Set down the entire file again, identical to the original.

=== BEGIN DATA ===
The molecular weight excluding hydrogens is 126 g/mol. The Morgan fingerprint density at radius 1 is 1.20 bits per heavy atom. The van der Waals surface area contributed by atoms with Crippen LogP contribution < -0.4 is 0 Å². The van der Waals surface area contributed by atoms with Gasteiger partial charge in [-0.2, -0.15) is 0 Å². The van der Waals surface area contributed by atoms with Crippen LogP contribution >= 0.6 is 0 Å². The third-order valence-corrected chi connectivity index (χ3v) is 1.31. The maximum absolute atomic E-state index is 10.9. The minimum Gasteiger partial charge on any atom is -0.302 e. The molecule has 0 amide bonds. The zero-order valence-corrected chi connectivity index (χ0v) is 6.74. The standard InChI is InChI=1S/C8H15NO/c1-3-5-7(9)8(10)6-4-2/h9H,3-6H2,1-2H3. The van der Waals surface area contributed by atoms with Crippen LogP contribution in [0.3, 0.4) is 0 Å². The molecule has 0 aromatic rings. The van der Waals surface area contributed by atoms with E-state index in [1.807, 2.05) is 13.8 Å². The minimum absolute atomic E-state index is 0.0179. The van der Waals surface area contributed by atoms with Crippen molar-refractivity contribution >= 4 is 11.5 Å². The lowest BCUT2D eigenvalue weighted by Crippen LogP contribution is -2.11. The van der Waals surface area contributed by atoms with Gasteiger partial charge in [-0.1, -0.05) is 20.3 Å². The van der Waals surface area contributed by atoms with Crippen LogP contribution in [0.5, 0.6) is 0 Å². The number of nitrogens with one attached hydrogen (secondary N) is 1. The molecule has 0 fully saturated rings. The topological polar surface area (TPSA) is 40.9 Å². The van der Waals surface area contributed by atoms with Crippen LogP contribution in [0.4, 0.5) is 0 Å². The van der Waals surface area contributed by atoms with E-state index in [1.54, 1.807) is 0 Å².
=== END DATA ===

The molecular weight excluding hydrogens is 126 g/mol. The Morgan fingerprint density at radius 1 is 1.20 bits per heavy atom. The van der Waals surface area contributed by atoms with Crippen LogP contribution < -0.4 is 0 Å². The van der Waals surface area contributed by atoms with Gasteiger partial charge in [-0.2, -0.15) is 0 Å². The van der Waals surface area contributed by atoms with Crippen LogP contribution >= 0.6 is 0 Å². The third-order valence-corrected chi connectivity index (χ3v) is 1.31. The maximum absolute atomic E-state index is 10.9. The minimum Gasteiger partial charge on any atom is -0.302 e. The molecule has 0 amide bonds. The zero-order valence-corrected chi connectivity index (χ0v) is 6.74. The standard InChI is InChI=1S/C8H15NO/c1-3-5-7(9)8(10)6-4-2/h9H,3-6H2,1-2H3. The van der Waals surface area contributed by atoms with Crippen LogP contribution in [0.3, 0.4) is 0 Å². The molecule has 0 aromatic rings. The van der Waals surface area contributed by atoms with E-state index in [1.807, 2.05) is 13.8 Å². The minimum absolute atomic E-state index is 0.0179. The van der Waals surface area contributed by atoms with Crippen molar-refractivity contribution >= 4 is 11.5 Å². The lowest BCUT2D eigenvalue weighted by Crippen LogP contribution is -2.11. The van der Waals surface area contributed by atoms with Gasteiger partial charge in [-0.1, -0.05) is 20.3 Å². The van der Waals surface area contributed by atoms with Crippen LogP contribution in [0.5, 0.6) is 0 Å². The number of nitrogens with one attached hydrogen (secondary N) is 1. The molecule has 0 fully saturated rings. The topological polar surface area (TPSA) is 40.9 Å². The van der Waals surface area contributed by atoms with Crippen LogP contribution in [0.4, 0.5) is 0 Å². The van der Waals surface area contributed by atoms with E-state index in [1.54, 1.807) is 0 Å².